The Independent‘s Emma Love outlines an experiment to take place at August Gallery next month that attempts, yet again, to explore the mystery of art and its value.
It is part of this year’s East Festival of culture in London, and anyone can show work in the exhibition from 5 to 12 March (artists won’t have to go through the usual gallery validation process) and then choose whether to take part in the art swap on 10 March.
The idea is that those submitting a piece of art have to put their own value on it and swap it for another piece they consider to be worth an equal amount or more. The experiment – which is just as much about what artists (or viewers who are submitting pieces of art that they have previously bought) would pay for their own work as it is about what they would consider paying for others – highlights the difference between personal value and the amount of money something is worth. An artist might value a painting because they’ve spent hours perfecting the colour of the sky until it’s exactly the right shade of cobalt blue, but that doesn’t necessarily determine a high price. [ . . . ]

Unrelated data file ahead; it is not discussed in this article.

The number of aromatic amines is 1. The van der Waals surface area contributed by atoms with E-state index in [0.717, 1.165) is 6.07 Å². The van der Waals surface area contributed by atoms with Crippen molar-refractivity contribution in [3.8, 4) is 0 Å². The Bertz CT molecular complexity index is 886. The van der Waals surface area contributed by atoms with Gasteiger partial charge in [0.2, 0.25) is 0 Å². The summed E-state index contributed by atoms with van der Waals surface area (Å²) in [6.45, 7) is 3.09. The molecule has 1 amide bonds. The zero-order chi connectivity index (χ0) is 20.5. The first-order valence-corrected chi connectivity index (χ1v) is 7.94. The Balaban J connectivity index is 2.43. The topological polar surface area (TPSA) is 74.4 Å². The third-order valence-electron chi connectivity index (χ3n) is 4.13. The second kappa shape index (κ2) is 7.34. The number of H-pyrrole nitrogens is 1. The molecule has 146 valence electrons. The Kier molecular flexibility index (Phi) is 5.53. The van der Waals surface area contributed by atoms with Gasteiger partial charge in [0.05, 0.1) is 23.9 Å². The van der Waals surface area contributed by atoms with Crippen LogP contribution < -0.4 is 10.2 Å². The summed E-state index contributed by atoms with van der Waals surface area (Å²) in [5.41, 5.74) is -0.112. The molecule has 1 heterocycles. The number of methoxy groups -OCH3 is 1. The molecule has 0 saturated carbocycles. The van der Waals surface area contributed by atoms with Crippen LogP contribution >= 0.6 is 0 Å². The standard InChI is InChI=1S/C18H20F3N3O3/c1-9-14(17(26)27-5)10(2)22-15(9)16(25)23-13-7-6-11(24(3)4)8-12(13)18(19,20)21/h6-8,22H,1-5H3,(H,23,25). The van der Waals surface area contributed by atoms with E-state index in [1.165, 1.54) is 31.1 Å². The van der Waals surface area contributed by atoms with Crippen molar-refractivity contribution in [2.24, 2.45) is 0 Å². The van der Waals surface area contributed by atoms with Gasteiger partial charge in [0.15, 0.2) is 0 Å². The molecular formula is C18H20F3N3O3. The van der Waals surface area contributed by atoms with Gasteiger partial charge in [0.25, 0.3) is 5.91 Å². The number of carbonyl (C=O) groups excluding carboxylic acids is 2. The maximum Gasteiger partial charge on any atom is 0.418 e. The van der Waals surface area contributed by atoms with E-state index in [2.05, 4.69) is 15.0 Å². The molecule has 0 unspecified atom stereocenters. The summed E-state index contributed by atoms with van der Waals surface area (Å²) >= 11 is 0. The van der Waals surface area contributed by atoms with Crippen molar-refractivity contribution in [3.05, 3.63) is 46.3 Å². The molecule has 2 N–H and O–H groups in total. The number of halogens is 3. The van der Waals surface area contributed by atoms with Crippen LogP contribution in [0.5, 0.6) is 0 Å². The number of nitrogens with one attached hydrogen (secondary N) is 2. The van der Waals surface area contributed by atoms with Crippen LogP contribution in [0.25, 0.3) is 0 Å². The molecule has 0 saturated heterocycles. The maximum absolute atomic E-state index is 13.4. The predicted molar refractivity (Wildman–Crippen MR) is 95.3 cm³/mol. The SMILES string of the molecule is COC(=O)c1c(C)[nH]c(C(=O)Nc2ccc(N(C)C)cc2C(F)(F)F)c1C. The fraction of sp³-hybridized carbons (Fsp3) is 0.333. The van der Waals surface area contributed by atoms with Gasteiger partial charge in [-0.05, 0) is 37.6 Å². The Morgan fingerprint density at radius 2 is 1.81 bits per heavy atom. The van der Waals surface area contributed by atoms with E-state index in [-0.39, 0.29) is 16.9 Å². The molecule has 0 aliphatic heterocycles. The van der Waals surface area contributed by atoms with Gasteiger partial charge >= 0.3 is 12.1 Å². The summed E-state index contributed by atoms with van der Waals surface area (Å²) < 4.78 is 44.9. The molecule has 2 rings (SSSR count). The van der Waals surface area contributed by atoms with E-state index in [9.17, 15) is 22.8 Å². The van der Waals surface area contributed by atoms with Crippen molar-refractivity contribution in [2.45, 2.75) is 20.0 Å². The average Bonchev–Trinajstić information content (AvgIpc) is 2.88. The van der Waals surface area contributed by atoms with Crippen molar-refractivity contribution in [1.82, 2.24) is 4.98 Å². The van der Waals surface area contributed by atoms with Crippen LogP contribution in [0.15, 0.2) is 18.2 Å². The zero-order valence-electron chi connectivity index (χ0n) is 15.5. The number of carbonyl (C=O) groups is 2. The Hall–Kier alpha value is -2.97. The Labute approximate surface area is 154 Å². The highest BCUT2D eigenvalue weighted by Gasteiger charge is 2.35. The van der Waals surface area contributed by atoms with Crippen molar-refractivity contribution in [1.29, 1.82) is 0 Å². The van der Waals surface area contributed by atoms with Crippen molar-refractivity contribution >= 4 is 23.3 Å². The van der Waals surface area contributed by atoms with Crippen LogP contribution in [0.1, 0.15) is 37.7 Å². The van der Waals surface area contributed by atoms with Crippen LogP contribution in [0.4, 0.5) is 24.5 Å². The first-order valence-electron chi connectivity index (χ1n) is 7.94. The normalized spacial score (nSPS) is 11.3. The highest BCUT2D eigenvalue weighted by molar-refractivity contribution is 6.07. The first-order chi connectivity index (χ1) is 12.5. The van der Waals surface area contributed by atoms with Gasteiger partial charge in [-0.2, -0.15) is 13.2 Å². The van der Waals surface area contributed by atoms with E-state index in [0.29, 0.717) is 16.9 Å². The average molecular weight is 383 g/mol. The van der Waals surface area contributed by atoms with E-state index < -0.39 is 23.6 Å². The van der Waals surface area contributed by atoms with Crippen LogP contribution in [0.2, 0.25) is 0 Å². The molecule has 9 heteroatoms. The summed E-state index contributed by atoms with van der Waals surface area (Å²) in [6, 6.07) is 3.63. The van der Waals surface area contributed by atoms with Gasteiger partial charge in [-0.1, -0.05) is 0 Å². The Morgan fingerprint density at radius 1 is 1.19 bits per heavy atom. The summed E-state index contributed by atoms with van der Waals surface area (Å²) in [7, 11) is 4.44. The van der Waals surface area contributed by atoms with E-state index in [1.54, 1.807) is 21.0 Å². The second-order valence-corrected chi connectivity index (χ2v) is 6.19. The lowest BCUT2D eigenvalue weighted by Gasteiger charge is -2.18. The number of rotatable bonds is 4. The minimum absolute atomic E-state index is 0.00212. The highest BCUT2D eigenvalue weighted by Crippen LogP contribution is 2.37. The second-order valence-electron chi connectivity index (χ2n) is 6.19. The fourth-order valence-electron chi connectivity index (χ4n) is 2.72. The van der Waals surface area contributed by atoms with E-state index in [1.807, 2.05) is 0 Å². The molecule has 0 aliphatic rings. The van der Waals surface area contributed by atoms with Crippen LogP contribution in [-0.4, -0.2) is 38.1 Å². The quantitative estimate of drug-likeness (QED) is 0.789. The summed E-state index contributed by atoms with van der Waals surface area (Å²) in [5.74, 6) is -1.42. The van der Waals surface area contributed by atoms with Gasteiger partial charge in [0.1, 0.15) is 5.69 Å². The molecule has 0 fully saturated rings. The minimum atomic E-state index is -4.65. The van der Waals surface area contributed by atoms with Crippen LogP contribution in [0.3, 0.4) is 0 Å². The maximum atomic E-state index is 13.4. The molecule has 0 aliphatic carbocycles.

Monetary value and personal value are two very different things and, with no help or advice being offered from the gallery during AUGUST art’s experiment, it will be interesting to see if those taking part in the art swap think with their heads or their hearts.
One wonders whether this experiment is relevant because it only uses artists without established reputations. A far more compelling–but impossible–experiment would be to take a large enough body of work that has achieved market value and offer it to be swapped by a an equally large sample of the collecting universe and then compare relative values. But, wait, isn’t that what the art market already does?
How to Spot a Golden Calf–or Cash Cow (The Independent)